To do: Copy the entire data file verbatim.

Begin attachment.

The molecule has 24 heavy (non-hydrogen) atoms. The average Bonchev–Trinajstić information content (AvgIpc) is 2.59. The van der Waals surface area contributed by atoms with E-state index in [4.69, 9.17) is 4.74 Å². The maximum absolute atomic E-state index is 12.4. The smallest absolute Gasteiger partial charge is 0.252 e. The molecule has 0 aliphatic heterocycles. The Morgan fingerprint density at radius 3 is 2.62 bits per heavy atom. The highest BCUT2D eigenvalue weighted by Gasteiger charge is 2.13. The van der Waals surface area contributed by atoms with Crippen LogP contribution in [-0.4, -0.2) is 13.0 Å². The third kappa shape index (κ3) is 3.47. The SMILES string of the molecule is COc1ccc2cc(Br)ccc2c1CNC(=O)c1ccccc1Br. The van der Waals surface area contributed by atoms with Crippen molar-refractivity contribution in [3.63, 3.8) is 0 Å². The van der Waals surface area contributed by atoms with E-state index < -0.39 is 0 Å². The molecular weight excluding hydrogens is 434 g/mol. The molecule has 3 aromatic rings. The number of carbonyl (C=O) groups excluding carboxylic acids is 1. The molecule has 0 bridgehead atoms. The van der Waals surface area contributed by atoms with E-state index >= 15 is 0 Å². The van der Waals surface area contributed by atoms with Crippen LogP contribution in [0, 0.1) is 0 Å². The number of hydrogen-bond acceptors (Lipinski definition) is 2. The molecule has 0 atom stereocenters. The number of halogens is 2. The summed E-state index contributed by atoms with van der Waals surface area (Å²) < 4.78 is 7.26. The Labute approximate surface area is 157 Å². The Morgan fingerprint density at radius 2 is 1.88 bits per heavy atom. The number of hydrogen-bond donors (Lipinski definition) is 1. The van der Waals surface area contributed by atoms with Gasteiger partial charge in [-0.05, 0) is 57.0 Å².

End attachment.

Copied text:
The molecule has 24 heavy (non-hydrogen) atoms. The average Bonchev–Trinajstić information content (AvgIpc) is 2.59. The van der Waals surface area contributed by atoms with E-state index in [4.69, 9.17) is 4.74 Å². The maximum absolute atomic E-state index is 12.4. The smallest absolute Gasteiger partial charge is 0.252 e. The molecule has 0 aliphatic heterocycles. The Morgan fingerprint density at radius 3 is 2.62 bits per heavy atom. The highest BCUT2D eigenvalue weighted by Gasteiger charge is 2.13. The van der Waals surface area contributed by atoms with Crippen LogP contribution in [-0.4, -0.2) is 13.0 Å². The third kappa shape index (κ3) is 3.47. The SMILES string of the molecule is COc1ccc2cc(Br)ccc2c1CNC(=O)c1ccccc1Br. The van der Waals surface area contributed by atoms with Crippen molar-refractivity contribution in [3.63, 3.8) is 0 Å². The van der Waals surface area contributed by atoms with E-state index < -0.39 is 0 Å². The molecular weight excluding hydrogens is 434 g/mol. The molecule has 3 aromatic rings. The number of carbonyl (C=O) groups excluding carboxylic acids is 1. The molecule has 0 bridgehead atoms. The van der Waals surface area contributed by atoms with E-state index >= 15 is 0 Å². The van der Waals surface area contributed by atoms with Crippen LogP contribution in [0, 0.1) is 0 Å². The number of hydrogen-bond acceptors (Lipinski definition) is 2. The molecule has 0 atom stereocenters. The number of halogens is 2. The summed E-state index contributed by atoms with van der Waals surface area (Å²) < 4.78 is 7.26. The Labute approximate surface area is 157 Å². The Morgan fingerprint density at radius 2 is 1.88 bits per heavy atom. The number of hydrogen-bond donors (Lipinski definition) is 1. The van der Waals surface area contributed by atoms with Gasteiger partial charge in [-0.05, 0) is 57.0 Å².